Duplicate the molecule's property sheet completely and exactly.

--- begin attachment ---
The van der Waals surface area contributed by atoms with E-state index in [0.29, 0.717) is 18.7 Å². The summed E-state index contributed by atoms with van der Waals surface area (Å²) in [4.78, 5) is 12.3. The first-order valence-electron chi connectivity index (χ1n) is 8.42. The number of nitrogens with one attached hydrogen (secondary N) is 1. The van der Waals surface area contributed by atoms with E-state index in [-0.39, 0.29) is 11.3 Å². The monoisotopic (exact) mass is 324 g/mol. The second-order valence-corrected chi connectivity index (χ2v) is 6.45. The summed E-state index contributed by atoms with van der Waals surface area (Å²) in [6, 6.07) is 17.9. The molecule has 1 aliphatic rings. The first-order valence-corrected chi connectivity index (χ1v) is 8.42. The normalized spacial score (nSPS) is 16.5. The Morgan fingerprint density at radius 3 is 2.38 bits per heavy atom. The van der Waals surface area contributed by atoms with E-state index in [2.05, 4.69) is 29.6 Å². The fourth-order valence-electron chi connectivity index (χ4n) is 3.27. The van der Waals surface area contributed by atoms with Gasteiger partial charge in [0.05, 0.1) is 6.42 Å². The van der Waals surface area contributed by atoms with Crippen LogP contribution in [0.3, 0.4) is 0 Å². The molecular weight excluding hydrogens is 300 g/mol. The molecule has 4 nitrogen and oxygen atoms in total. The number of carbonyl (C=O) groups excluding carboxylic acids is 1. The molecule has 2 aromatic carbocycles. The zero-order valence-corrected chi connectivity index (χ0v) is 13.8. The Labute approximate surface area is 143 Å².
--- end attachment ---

The van der Waals surface area contributed by atoms with E-state index in [0.29, 0.717) is 18.7 Å². The summed E-state index contributed by atoms with van der Waals surface area (Å²) in [4.78, 5) is 12.3. The first-order valence-electron chi connectivity index (χ1n) is 8.42. The number of nitrogens with one attached hydrogen (secondary N) is 1. The van der Waals surface area contributed by atoms with E-state index in [-0.39, 0.29) is 11.3 Å². The monoisotopic (exact) mass is 324 g/mol. The second-order valence-corrected chi connectivity index (χ2v) is 6.45. The summed E-state index contributed by atoms with van der Waals surface area (Å²) in [6, 6.07) is 17.9. The molecule has 1 aliphatic rings. The first-order valence-corrected chi connectivity index (χ1v) is 8.42. The normalized spacial score (nSPS) is 16.5. The Morgan fingerprint density at radius 3 is 2.38 bits per heavy atom. The van der Waals surface area contributed by atoms with E-state index in [2.05, 4.69) is 29.6 Å². The fourth-order valence-electron chi connectivity index (χ4n) is 3.27. The van der Waals surface area contributed by atoms with Gasteiger partial charge in [0.05, 0.1) is 6.42 Å². The van der Waals surface area contributed by atoms with Crippen LogP contribution in [0.3, 0.4) is 0 Å². The molecular weight excluding hydrogens is 300 g/mol. The molecule has 4 nitrogen and oxygen atoms in total. The number of carbonyl (C=O) groups excluding carboxylic acids is 1. The molecule has 2 aromatic carbocycles. The zero-order valence-corrected chi connectivity index (χ0v) is 13.8. The Labute approximate surface area is 143 Å².